Alignment of supermarket own brand foods' front-of-pack nutrition labelling with measures of nutritional quality: An Australian perspective
|dc.identifier.citation||Pulker, C. and Trapp, G. and Scott, J. and Pollard, C. 2018. Alignment of supermarket own brand foods' front-of-pack nutrition labelling with measures of nutritional quality: An Australian perspective. Nutrients. 10 (10): 1465.|
© 2018 by the authors. Licensee MDPI, Basel, Switzerland. Two voluntary front-of-pack nutrition labels (FOPNL) are present in Australia: the government-led Health Star Ratings (HSR) and food industry-led Daily Intake Guide (DIG). Australia’s two largest supermarkets are key supporters of HSR, pledging uptake on all supermarket own brand foods (SOBF). This study aimed to examine prevalence of FOPNL on SOBF, and alignment with patterns of nutritional quality. Photographic audits of all SOBF present in three large supermarkets were conducted in Perth, Western Australia, in 2017. Foods were classified as nutritious or nutrient-poor based on the Australian Guide to Healthy Eating (AGTHE), NOVA level of food processing, and HSR score. Most (81.5%) SOBF featured FOPNL, with only 55.1% displaying HSR. HSR was present on 69.2% of Coles, 54.0% of Woolworths, and none of IGA SOBF. Half (51.3%) of SOBF were classified as nutritious using the AGTHE, but using NOVA, 56.9% were ultra-processed foods. Nutrient-poor and ultra-processed SOBF were more likely than nutritious foods to include HSR, yet many of these foods achieved HSR scores of 2.5 stars or above, implying they were a healthy choice. Supermarkets have a powerful position in the Australian food system, and they could do more to support healthy food selection through responsible FOPNL.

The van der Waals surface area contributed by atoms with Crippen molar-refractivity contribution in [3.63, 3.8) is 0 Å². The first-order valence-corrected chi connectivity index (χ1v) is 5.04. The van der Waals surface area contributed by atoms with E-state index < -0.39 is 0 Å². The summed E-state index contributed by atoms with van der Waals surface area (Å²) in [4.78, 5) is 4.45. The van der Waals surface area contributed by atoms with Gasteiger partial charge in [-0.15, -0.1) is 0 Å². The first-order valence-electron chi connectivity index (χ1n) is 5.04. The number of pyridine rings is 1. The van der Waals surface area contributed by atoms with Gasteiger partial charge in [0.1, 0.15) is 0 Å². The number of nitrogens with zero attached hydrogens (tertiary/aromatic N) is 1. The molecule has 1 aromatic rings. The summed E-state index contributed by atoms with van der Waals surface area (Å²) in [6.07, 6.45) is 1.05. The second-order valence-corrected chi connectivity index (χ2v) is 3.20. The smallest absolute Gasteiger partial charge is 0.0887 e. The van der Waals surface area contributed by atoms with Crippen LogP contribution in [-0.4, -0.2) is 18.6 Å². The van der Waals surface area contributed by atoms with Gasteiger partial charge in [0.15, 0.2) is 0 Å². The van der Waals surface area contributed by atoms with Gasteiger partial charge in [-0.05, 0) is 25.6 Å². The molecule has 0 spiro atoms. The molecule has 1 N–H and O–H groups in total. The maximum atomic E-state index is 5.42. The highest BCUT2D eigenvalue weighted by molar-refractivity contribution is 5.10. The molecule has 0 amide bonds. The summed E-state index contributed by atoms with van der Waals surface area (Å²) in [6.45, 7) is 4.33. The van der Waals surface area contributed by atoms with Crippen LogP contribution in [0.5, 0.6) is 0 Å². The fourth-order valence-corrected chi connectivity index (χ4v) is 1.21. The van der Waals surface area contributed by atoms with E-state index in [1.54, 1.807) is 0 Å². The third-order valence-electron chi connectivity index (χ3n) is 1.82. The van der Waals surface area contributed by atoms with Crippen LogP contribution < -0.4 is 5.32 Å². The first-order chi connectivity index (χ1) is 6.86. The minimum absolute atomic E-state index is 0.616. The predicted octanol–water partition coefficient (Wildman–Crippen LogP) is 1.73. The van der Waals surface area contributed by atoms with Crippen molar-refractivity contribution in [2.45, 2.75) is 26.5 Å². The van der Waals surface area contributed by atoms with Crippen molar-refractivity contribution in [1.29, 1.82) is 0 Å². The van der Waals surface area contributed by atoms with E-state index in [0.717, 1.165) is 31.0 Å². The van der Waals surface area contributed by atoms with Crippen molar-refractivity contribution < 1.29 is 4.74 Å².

|dc.title||Alignment of supermarket own brand foods' front-of-pack nutrition labelling with measures of nutritional quality: An Australian perspective|
|curtin.department||School of Public Health|